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Rising Waters. November 1, 2012

Posted by littlebangtheory in Action/Adventure.
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4 comments

Our recent storm has brought river levels up, and on a recent soirée I happened upon a pod of kayakers on the West Branch of the Deerfield river, up in Reasdboro, VT. Here are a few shots I took, zipping my car around, u-turns up the wazoo, scrambling up and down the river banks in the rain and hanging off the occasional bridge.

The river is small and technical, meaning that if you mess up you may well survive, but with cuts and bruises, a belly-full of water and a banged up boat:

It’s not that the amount of water won’t make you wish you’d gotten the line right:

…a “swim” here would be ugly.

But getting it right on a “technical” river of this size is a study in elegance:

…a flowing vignette in a too-often staccato life.

My favorite shot of the encounter is this panning shot of a kayaker threading the needle between a “strainer” and a hard place:

That’s 1/30th of a second at ISO 2000. Getting the forward deck sharp despite the tumult of motion was gratifying, and I love the energy of the shot, which brings back memories of being in a boat and dealing with the kinetics of the moment.

As much as I miss that, I’m even more excited to be working on capturing it from the outside.

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A Show In Ashfield. October 5, 2012

Posted by littlebangtheory in Art and Nature.
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6 comments

I’ve been getting my photography “out and about,” as they say, and have recently sold a few pieces. I have a few nice old car and truck pics on the walls of Chef Rob Watson’s Lone Wolf Bistro in Amherst, MA, and a few of the young ladies I’ve shot at horse jumping meets have purchased prints.

It’s not enough to pay the bills yet (I’m still digging food out of the cracks in my kitchen floor) but it’s all moving in the right direction.

I currently have a show up at Elmer’s Store, Restaurant and Gallery up in Ashfield. It’s broadly Autumnal themed, designed to coincide with the town’s great Ashfield Fall Festival which runs this Saturday and Sunday. If you’re in the area and have a chance to visit, please do – I highly recommend their breakfasts, especially the hash – yum!  🙂 ‘ll be on their walls for most of October.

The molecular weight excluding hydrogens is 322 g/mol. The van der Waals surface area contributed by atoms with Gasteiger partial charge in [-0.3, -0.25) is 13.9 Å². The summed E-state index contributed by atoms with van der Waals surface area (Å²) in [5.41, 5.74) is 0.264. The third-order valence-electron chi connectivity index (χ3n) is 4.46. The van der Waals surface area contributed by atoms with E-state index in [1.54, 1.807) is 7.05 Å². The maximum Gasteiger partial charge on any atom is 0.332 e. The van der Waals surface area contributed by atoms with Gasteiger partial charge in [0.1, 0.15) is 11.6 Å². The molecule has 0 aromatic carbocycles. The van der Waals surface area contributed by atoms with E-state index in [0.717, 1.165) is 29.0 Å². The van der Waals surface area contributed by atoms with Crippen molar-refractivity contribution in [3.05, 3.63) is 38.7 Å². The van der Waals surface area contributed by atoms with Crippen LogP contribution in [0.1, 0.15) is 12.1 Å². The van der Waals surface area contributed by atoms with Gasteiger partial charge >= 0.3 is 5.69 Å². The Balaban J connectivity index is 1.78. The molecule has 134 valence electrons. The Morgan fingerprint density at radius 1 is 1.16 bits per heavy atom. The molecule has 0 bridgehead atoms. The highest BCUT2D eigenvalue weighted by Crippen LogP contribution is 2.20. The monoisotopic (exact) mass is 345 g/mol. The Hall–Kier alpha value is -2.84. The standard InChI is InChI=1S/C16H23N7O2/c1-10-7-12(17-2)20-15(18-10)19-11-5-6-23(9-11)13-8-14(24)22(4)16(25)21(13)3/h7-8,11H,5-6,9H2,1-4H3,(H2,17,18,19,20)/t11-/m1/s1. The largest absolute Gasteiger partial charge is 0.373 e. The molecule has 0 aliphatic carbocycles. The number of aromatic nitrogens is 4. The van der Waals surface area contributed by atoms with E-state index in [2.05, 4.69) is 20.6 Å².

For those of you who don’t live close enough to visit, I’m posting the show’s ten photos here (hey, it’s a virtual world, non? ) for your viewing pleasure.

All of these shots have appeared here before, but never as a group.

Corn and Oak, Hadley MA:

Chickley Gold, Charlemont MA:

West Branch Storm, Deerfield river, Readsboro VT:

Deerfield Dawn, Charlemont MA:

Windsor Hay Wagon, Windsor MA:

Irrigation Ditch, Hadley MA:

Catamount Cascade, Colrain MA:

Autocar Light, Bernardston MA:

Black Brook, Savoy/Florida MA:

Forest Fog, Plainfield MA:

All of these images are printed at 12″ X 18″ and matted and framed at 18″ X 24.” They’re archival presentations with 100-year inks, acid-free/pH-buffered mats and backing and Conservation Clear UV-protective glass, and are available for $275 plus tax (where applicable) and shipping.

If you’re interested, email me: ralph@ralphmunn.com.

Or better yet, stop by Elmer’s Store for a great meal and a look-see.  🙂

And now I’m off to photograph some rock climbing adventures.

Cheers!

Wet Paint. September 23, 2011

Posted by littlebangtheory in Art and Nature.
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9 comments

Well, it’s officially autumn, and the weather here in Southern New England is emphasizing that point by turning gloomy even as it paints our trees with surreal colors.

Yesterday (yeah, I know, “not officially autumn,” but close enough) I finished work in Plainfield as a persistent light rain slowed to a drizzle, and I snagged this shot of a bog with a floating sphagnum mat:

I liked the tableau enough to work it with Elliot, to an end that is considerably better than this blog format allows you to see.

Anyway, I got inspired, and came home from work through Southern Vermont (another “close enough” moment) and was delighted to be dogged by showers interspersed with fogs.  The West Branch of the Deerfield river parallels this stretch of road, and though it Taketh Away a good many of the culverts and bridges along this stretch of the road, it also Giveth some lovely views:

My work was complicated by my desire to show the place as still beautiful despite the ravaged river bed;  many otherwise lovely shots would have conveyed more of the latter rather than the former, but my intention here is to let the world know that Vermont is still, and perhaps more than ever, worth visiting – your dollars, from gas money to lunch to lodging will be appreciated.

This section of Route 100 is, um, “CLOSED,” but if you pass that sign you might notice the smaller sign saying “to trucks,”  because there’s a dirt road reach-around up ahead.  I went for it, and basically had a lot of road to myself:

The colors aren’t yet anywhere near “peak,” but the fog between showers caught my eye.

Right where the actual detour kicked in (and yes, it turns to dirt before it’s over,) the Deerfield dodged southward through a deep gorge, disappearing into a snag of pines and fog as the light took a turn towards night:

A mile farther east the river would roar back to the road, eating Readsboro’s lunch and bridges in a span of 24 hours.  Road crews are still working on that, but a passable roadway isn’t far off.

Except for the first one, these shots are all from Ollie, my 24-105mm tele lens.  Nice piece of glass, that boy.